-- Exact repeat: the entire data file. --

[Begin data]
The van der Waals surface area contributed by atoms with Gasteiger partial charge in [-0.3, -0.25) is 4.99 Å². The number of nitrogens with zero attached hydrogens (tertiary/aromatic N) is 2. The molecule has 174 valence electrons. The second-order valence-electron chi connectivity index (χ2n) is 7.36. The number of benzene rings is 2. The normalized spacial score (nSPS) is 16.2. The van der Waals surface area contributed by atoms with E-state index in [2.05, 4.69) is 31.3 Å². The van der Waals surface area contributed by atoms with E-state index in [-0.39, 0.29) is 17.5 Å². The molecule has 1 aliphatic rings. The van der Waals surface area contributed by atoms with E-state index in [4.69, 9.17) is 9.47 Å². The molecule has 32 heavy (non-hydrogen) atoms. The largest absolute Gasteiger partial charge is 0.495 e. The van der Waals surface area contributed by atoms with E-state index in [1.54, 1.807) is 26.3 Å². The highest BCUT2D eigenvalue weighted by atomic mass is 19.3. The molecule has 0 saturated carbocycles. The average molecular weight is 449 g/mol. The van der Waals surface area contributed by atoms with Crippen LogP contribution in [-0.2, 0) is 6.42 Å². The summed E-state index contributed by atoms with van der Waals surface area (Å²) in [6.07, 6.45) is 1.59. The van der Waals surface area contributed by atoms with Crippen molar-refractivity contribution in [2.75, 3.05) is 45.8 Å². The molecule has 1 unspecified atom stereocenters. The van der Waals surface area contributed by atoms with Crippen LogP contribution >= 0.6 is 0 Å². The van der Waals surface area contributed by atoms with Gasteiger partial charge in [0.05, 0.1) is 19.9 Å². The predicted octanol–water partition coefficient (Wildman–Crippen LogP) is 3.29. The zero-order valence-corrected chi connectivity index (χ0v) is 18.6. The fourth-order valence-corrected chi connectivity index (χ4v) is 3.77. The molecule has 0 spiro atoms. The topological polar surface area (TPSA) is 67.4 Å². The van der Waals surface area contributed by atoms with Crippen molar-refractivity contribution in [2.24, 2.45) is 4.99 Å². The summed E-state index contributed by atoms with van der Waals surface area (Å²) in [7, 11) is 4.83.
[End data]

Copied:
The van der Waals surface area contributed by atoms with Gasteiger partial charge in [-0.3, -0.25) is 4.99 Å². The number of nitrogens with zero attached hydrogens (tertiary/aromatic N) is 2. The molecule has 174 valence electrons. The second-order valence-electron chi connectivity index (χ2n) is 7.36. The number of benzene rings is 2. The normalized spacial score (nSPS) is 16.2. The van der Waals surface area contributed by atoms with E-state index in [2.05, 4.69) is 31.3 Å². The van der Waals surface area contributed by atoms with E-state index in [-0.39, 0.29) is 17.5 Å². The molecule has 1 aliphatic rings. The van der Waals surface area contributed by atoms with E-state index in [4.69, 9.17) is 9.47 Å². The molecule has 32 heavy (non-hydrogen) atoms. The largest absolute Gasteiger partial charge is 0.495 e. The van der Waals surface area contributed by atoms with E-state index in [1.54, 1.807) is 26.3 Å². The highest BCUT2D eigenvalue weighted by atomic mass is 19.3. The molecule has 0 saturated carbocycles. The average molecular weight is 449 g/mol. The van der Waals surface area contributed by atoms with Crippen LogP contribution in [-0.2, 0) is 6.42 Å². The summed E-state index contributed by atoms with van der Waals surface area (Å²) in [6.07, 6.45) is 1.59. The van der Waals surface area contributed by atoms with Crippen molar-refractivity contribution in [2.75, 3.05) is 45.8 Å². The molecule has 1 unspecified atom stereocenters. The van der Waals surface area contributed by atoms with Crippen LogP contribution >= 0.6 is 0 Å². The van der Waals surface area contributed by atoms with Gasteiger partial charge in [0.05, 0.1) is 19.9 Å². The predicted octanol–water partition coefficient (Wildman–Crippen LogP) is 3.29. The zero-order valence-corrected chi connectivity index (χ0v) is 18.6. The fourth-order valence-corrected chi connectivity index (χ4v) is 3.77. The molecule has 0 spiro atoms. The topological polar surface area (TPSA) is 67.4 Å². The van der Waals surface area contributed by atoms with Crippen molar-refractivity contribution in [2.24, 2.45) is 4.99 Å². The summed E-state index contributed by atoms with van der Waals surface area (Å²) in [7, 11) is 4.83.